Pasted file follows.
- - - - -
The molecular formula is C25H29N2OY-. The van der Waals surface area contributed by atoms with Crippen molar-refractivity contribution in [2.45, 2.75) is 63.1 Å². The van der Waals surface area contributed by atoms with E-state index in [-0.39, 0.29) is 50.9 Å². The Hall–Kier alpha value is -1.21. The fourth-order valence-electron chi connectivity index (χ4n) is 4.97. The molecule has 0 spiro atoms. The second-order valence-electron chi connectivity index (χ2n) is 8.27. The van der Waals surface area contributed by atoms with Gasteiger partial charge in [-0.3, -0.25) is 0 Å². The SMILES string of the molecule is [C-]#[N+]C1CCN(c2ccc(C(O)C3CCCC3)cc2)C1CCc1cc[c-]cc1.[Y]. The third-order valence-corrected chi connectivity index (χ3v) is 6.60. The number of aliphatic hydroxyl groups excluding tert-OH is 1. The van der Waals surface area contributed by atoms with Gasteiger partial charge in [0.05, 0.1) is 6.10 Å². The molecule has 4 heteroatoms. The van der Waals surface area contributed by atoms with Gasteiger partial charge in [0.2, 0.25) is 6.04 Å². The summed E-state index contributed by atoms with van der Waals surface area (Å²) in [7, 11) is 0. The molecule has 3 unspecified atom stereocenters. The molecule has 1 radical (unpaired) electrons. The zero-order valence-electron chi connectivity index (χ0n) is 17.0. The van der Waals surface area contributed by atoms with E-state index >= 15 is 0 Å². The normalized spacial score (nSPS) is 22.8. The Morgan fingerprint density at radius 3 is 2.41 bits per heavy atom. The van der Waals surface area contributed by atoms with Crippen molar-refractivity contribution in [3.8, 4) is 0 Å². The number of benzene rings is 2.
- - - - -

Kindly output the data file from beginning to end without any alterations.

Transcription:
The molecular formula is C25H29N2OY-. The van der Waals surface area contributed by atoms with Crippen molar-refractivity contribution in [2.45, 2.75) is 63.1 Å². The van der Waals surface area contributed by atoms with E-state index in [-0.39, 0.29) is 50.9 Å². The Hall–Kier alpha value is -1.21. The fourth-order valence-electron chi connectivity index (χ4n) is 4.97. The molecule has 0 spiro atoms. The second-order valence-electron chi connectivity index (χ2n) is 8.27. The van der Waals surface area contributed by atoms with Gasteiger partial charge in [-0.3, -0.25) is 0 Å². The SMILES string of the molecule is [C-]#[N+]C1CCN(c2ccc(C(O)C3CCCC3)cc2)C1CCc1cc[c-]cc1.[Y]. The third-order valence-corrected chi connectivity index (χ3v) is 6.60. The number of aliphatic hydroxyl groups excluding tert-OH is 1. The van der Waals surface area contributed by atoms with Gasteiger partial charge in [0.05, 0.1) is 6.10 Å². The molecule has 4 heteroatoms. The van der Waals surface area contributed by atoms with Gasteiger partial charge in [0.2, 0.25) is 6.04 Å². The summed E-state index contributed by atoms with van der Waals surface area (Å²) in [7, 11) is 0. The molecule has 3 unspecified atom stereocenters. The molecule has 1 radical (unpaired) electrons. The zero-order valence-electron chi connectivity index (χ0n) is 17.0. The van der Waals surface area contributed by atoms with E-state index >= 15 is 0 Å². The normalized spacial score (nSPS) is 22.8. The Morgan fingerprint density at radius 3 is 2.41 bits per heavy atom. The van der Waals surface area contributed by atoms with Crippen molar-refractivity contribution in [3.8, 4) is 0 Å². The number of benzene rings is 2.